killed. He was flying in an army bi
plane. Love, considered one . . of the most
careful aviators, lost control of his
army biplane while making an ordinary
2,000 foot glide.
, Lieutenant Carberry was ln the air at
the time of the accident, but did not see
the fall, and as there were no other
close eye witnesses and the machine i
totally wrecked, it is not thought that
the cause of the accident can be dt
termined. A board of army officers
was to make an Investigation late to
day. Judge James M. Love of Fairfax, Va.,
Captain James M. Love, 4 brother, who
is at present with the Fifteenth Infan
try at Tientsin, China, and the of
ficers of Love's regiment, the Eleventh
cavalry at Fort Oglethorpe, Ga., were
Lieutenant Love was 33 years old
and unmarried. He was a native of
Lieutenant Love's name is third In the
list of fatalities on the North Island
aviation register. Lieutenant Chandler
fell to his death In San Diego bay
April 8. this year, and Lieutenant Park
was killed In an attempted flight to
Los Angeles from North Island, May 9,
Two German Officers Killed.
Brieg. Germany, Sept. 4. Lieutenants
Eckenbrecher and Prince, military avia
tors, were instantly killed here today
when a monoplane turned turtle during
the military maneuvers. The men fell
from an altitude of 300 feet.
' (tatted Press Leaard Wire. I
Odessa, Sept, 4.-Investigation of the
accounts of the Amur railroad by Im
perial Comptroller Kharltonoff has re
vealed the. fact that during the last five
years the officials in charge of the con
struction work on the eastern section of
the line have drawn $10,000,000 as pay
for 12,000 convicts, mostly political pris
oners, who have' been compelled' to work
on the line. Naturally, the convicts
never have seen a cent, but the pay rolls
list them as paid workmen.
Despite the fact that some 600 offi
cers and officials of all grades have been
convicted and punished for commissariat
frauds amounting to $166,000,000 in four
years, graft is still rampant all over
Russia, and another big scandal has "been
disclosed by the official Investigation
into the accounts of the Nicolateff dock
;,a-rds.. Dlrector-in-Chief of Naval Con
struction Dmltrieff. who received a sal
ary of $60,000 a year, has been sum
martaly dismissed and it is expected that
the defalcations will show a total of
$4,260,000, extended over a period of two
and a half yearn. I
BECOMES QUEEN WITHOUT A COUNTRY
l Jw V' vt;'U;4v-! W "
Princcea Augusta Victoria, who weds
Manuel and Augustine Victoria
Married ih Ancient Hohen
zollern Castle at Sigmaring
en, the Bride's Home.
SOIL FROM PORTUGAL
COVERS1 WEDDING DAIS
Bride Is Rich and Her Dower
Will Help Out Impoverished
and Banished Monarch.
Ibpeelal to The Journal.,
Slgmaringen, Sept. 4. Princess Au
gustine Victoria, daughter of Prince William-
of Hohenzollern, and Manuel, the
deposed king of Portugal, were married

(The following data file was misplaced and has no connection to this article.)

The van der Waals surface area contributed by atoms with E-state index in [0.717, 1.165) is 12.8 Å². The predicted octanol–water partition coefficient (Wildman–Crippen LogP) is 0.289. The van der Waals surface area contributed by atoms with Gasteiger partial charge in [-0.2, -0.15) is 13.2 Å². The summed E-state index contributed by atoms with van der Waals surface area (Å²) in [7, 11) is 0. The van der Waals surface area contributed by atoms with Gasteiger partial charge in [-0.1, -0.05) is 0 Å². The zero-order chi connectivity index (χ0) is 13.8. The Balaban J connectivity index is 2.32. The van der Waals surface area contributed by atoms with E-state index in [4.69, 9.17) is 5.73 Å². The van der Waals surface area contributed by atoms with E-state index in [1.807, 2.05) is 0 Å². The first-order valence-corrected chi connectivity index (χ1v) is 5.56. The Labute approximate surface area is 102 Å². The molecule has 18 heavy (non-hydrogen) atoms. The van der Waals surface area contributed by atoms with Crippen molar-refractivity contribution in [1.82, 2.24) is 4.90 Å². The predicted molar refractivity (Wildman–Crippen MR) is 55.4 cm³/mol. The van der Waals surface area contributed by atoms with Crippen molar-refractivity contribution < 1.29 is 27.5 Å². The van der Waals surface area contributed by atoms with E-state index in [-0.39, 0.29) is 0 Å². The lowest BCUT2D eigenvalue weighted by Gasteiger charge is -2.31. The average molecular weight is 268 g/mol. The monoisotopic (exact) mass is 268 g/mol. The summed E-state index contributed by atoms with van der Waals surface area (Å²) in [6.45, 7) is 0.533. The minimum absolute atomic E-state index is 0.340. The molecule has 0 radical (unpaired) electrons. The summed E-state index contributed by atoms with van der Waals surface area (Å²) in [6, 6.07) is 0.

with the. rites of the Catholic church
today in tlje ancient royal castle which
has been the home of the bride since
her birth. The religious ceremony that
joined the couple in wedlock was per
formed by Cardinal Netto, the late arch,
bishop patriarch of Lisbon. The bride
was given away by her father. Four
princesses, representing as many of the
royal families of Germany, attended her
as bridesmaids. The pair stood on soil
bought from Portugal.
The marriage service was performed
In the chapel of the castle... The spirit
of the affair was solemn and Impres
sive, while the costly gowns and jewels
and the showy uniforms of distinguished
personages furnished a regal stage set
ting. Only the close relatives of the two
families and a few of the highest digni
taries found place In the small chapel
of the castle waere the ceremony was
performed. The other guests, Including
several score of princes and princesses
belonging to all of the royal families of
(Continued on Page Eleven.)
Governor West Wires Message
of Joy to Robert Mor
(Salem Bureau of The Journal.)
Salem, Or., Sept. 4. Governor West
announced today that he had sent a tel
egram o Mrs. Susie Morgan of Rich
mond, Ky., stating that her son, Robert
Morgan, sentenced to hang here tomor
row for murdering his sweetheart, Vlr
gie Hart, at Condon last fall, will not
hang. The telegram , read:
''We are not going to hang your boy."
The governor said also that he had
not prepared the necessary papers, and
that he had not made up his mind
whether he would commute the sentence
of Morgan or issue a reprieve to him.
"I will have the papers prepared to
morrow, and will then announce which
one of the two I will grant," he said.
ex King Manuel of. Portugal.
WE ARE NOT GOING
DEFENSE CLOSES THE
CAMINETTI CASE AFTER
HE TELLS HIS VERSION
Defendant Declares He Left
Sacramento to Avoid Arrest
Threatened by Mrs, Diggs,
(U-ted rreis Leaaed Wire.)
San Francisco, Sept. 4. F. Drew
Caminetti took the witness stand in his
own defense in the white slave trial
here at 10:15 o'clock this morning.
The defendant was preceded as a
witness by M. H. Dlepenbrock, owner of
a tin tram j in Bacrafn ent o where Maury
I. Dlggs had his office. Dlepenbrock
was asked If Dlggs had been ordered to
vacate because it was reported he had
women in his office.
"I said," testified Dlepenbrock,
" 'Dlggs, there have been some young
girls in your office.' Dlpgs replied:
'No. they were society ladles." Then I
told him: 'They must be nice society
Prosecutor Sullivan on cross-exam ina
tlon tried to establish the identiy of
the girls who went to Dlggs' office, but
Dienenhrock could not tell.
Caminetti remained on the witness
stand less than 20 minutes, his testl